The Big Picture: The last time the Bobcats and Bulls tangled, on Wednesday, the Cats won thanks to three main successes:
1 -- D.J. Augustin thoroughly outplayed Derrick Rose.
2 -- Tyrus Thomas had a huge game off the bench.
3 -- The Cats turned it over only 7(!) times the whole game.
The game was played in Charlotte, too, which adds a little more benefit, but that's mainly how the Cats won, overcoming big offensive games from Luol Deng and Carlos Boozer. If we're realistic, we can't expect the same kind of performance again tonight, in Chicago. There's a reason the Bulls are among the league leaders, and it's not some fluky streak of competence; they expect to totally outclass the Cats, I'm sure.
So what, exactly, is the Cats' path to victory in this brave new world of above-average point guard offense?
I think it's becoming clearer with every game that Stephen Jackson is simultaneously underappreciated and overused. Underappreciated in that he can still play defense on any wing in the league, and because there's a real chance his high-volume shooting is providing benefit to his teammates beyond his personal results, but overused in that his personal results have been so poor of late that all those ancillary benefits can't possibly outweigh them and provide positive value to the team.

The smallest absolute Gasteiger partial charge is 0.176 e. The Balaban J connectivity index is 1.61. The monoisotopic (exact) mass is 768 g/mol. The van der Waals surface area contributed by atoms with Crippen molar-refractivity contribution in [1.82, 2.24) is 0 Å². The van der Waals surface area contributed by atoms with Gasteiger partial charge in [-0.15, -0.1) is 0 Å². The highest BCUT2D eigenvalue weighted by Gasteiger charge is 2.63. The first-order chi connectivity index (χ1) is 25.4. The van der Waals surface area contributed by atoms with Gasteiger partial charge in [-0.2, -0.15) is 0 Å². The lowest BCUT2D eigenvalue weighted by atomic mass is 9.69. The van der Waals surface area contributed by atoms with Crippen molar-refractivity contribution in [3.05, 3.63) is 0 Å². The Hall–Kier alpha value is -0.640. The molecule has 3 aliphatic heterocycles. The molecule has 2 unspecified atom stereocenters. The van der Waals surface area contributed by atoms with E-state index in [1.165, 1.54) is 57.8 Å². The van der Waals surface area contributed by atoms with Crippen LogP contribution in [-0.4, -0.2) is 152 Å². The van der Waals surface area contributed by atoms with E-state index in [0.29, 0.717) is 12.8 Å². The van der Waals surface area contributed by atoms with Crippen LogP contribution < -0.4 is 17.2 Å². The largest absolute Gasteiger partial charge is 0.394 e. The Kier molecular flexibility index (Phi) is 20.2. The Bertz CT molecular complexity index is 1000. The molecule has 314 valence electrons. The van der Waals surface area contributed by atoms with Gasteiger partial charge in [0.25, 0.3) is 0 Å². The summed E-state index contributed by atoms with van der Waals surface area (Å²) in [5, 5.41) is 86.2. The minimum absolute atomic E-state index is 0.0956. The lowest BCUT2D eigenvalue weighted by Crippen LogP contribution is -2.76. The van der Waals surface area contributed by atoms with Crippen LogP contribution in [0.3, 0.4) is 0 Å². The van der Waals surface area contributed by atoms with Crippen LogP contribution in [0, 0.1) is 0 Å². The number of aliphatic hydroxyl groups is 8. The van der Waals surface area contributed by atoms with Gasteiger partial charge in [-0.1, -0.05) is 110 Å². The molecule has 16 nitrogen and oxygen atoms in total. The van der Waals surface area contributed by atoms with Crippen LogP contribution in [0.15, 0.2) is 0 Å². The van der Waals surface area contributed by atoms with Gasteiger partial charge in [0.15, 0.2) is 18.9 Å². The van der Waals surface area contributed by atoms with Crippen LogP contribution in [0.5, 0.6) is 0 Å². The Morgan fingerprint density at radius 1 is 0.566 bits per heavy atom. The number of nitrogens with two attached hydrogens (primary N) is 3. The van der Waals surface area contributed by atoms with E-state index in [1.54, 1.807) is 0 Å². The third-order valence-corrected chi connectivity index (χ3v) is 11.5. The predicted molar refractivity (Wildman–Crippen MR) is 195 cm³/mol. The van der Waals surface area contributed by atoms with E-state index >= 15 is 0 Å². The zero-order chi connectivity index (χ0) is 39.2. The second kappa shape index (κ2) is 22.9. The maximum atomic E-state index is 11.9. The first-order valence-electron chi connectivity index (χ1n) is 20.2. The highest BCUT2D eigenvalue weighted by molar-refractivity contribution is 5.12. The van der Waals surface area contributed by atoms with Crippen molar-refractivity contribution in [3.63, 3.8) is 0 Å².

Early in the season, Jackson had been shooting over 40% from three, but he's since dropped all the way down to his career average, right about 34%, including 18-63 (29%) since Paul Silas took over, and his PER is back below average, probably because of his turnovers as much as the missed threes. In many ways, I wish he was more like Gerald Wallace was last year. Jack can get to the rim and use his size against the smaller wings that will be matched up against him, but he takes nearly 6 threes per game. He's just not a good enough shooter to use the three as his primary weapon, and a change in emphasis might do him good.
By now, the book on him has to be that he's going to take tons of threes, but it's relatively okay, because he could easily go 1-11 from deep. Here's the thing: Jack taking a bunch of threes last year made some sense, because no one else on the team was, historically, a good distance shooter. This year? Crash is outshooting Jax for the second straight season. Nacho is outshooting him from three for the third straight season. Boris Diaw is probably an equal from distance -- and possibly superior, given that he's only been shooting threes regularly for three seasons and has outshot Jack in two of them.
It's time for Jackson to start driving and kicking more. Instead of trying to produce by being the focal point of the offense, the roster's talent distribution is such that Jack probably helps more by reducing his shooting volume and spreading scoring opportunities around.
Musical Interlude: Tal Bachman -- "She's So High"
Key to Victory: Find the matchup advantage tonight and pound it. I doubt it'll be Augustin or either of the wings. Most likely, it'll be Diaw forcing Boozer away from the basket, or Kwame Brown again schooling Kurt Thomas. Either way, it's almost certainly a bad thing if Jackson takes more than 15 shots.
Detail That May Interest .08% of You: Once, I was mentioned in a San Francisco Chronicle column featuring reader-submitted mondegreens: David Arnott thought that in the Hole song "Doll Parts," Courtney Love sang, "Someday, you will lick what I ate," which is a more alarming statement than "Someday, you will ache like I ache."